Children’s Constitutional Rights and School Funding: Why the charter funding disparity lawsuits in NY and DC are misguided

Posted on December 9, 2014



Ah… another day, another smokescreen to distract state (and federal) courts from the real and substantive issue of equitable and adequate financing of America’s public schooling system. This one is brought to us from New York and Washington, DC., explained here by Dunn and Derthick in Education Next.

For years, opponents of school choice had a corner on the litigation market. But in a sign that charter schools have matured, lawsuits have recently been filed in Washington, D.C., and New York State demanding equitable funding. When the charter school movement was in its infancy, such litigation would have been politically dangerous. Why support charter schools if they may turn around and sue you? But charters are now so well established that they are fighting back against the second-class funding status that states and school districts have assigned them.

http://educationnext.org/modern-maturity-charter-schools/

Now, to be clear, these authors are no strangers to completely bizarre school finance arguments. Not too long ago, they thought it intriguing that the federal courts might entertain the possibility that unlimited local property taxation should be considered a federal constitutionally protected right – thus, any state regulation of, definition of, control over and limitations on property taxation violates individual liberties. Reconcile that view – a view of federal constitutional protection to raise and spend whatever you want on “your” schools (specifically via property taxes) – with their apparent support here for the assertion that states MUST be obligated to provide exactly equal revenue subsidy to charter schools as to district schools?[1]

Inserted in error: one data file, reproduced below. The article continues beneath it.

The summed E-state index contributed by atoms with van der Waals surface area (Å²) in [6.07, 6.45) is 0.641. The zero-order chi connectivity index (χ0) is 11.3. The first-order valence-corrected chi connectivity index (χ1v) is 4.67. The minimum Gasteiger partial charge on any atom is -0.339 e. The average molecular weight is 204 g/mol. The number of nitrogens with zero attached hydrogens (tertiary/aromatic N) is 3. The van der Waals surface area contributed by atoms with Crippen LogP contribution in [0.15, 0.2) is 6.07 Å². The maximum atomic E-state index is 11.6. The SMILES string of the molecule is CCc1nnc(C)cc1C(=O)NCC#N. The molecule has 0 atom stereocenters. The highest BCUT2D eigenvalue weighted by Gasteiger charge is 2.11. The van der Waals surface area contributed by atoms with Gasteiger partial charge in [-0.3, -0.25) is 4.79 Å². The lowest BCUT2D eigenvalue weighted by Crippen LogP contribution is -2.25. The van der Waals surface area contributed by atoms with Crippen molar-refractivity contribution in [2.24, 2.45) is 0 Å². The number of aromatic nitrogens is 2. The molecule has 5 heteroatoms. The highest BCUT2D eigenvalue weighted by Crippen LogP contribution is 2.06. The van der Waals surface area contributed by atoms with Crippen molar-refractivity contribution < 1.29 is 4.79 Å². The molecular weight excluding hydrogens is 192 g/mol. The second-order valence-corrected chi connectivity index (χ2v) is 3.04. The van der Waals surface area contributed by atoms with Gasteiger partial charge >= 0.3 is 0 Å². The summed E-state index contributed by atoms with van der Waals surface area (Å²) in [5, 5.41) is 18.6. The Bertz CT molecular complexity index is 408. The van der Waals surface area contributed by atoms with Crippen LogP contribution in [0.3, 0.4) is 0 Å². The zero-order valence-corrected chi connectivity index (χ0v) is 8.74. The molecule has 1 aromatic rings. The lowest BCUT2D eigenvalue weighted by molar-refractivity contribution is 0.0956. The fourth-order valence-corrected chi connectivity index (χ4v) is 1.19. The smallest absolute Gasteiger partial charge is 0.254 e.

Let’s have some fun and dissect this new one a bit – since Dunn and Derthick fail to provide any substantive analysis of the legal claims or supposed “facts” to support the assertion of “second-class funding status” specifically in the contexts of the litigation in question.

Typically (if there’s anything typical about this stuff), the judicial interpretation of state constitution education clauses [usual basis for bringing equity/adequacy school funding claims], is that children, regardless of who they are or where they live should have access to equal or adequate educational opportunities, where those opportunities are provided free of charge to the student (states differ on issues of fees, etc.). State courts have held legislatures to different standards of quality (adequacy), often based on the legislature’s own declarations of the desired (or mandated) outcomes and state courts have varied in their attention to “equal” versus “adequate,” arguably, though not clearly linked to differences in state constitutional language.

One of the contexts in question here is Washington, DC, which does not have a “state” constitution (not being a state and all) or therefore, an education clause. But, DC does have its own history of litigation pertaining to schooling equity in which a federal district court declared, in 1967 that the district’s segregated and financially unequal system of schooling “unconstitutionally deprive(d) the District’s Negro and poor public school children of their right to equal educational opportunity with the District’s white and more affluent public school children.”[2]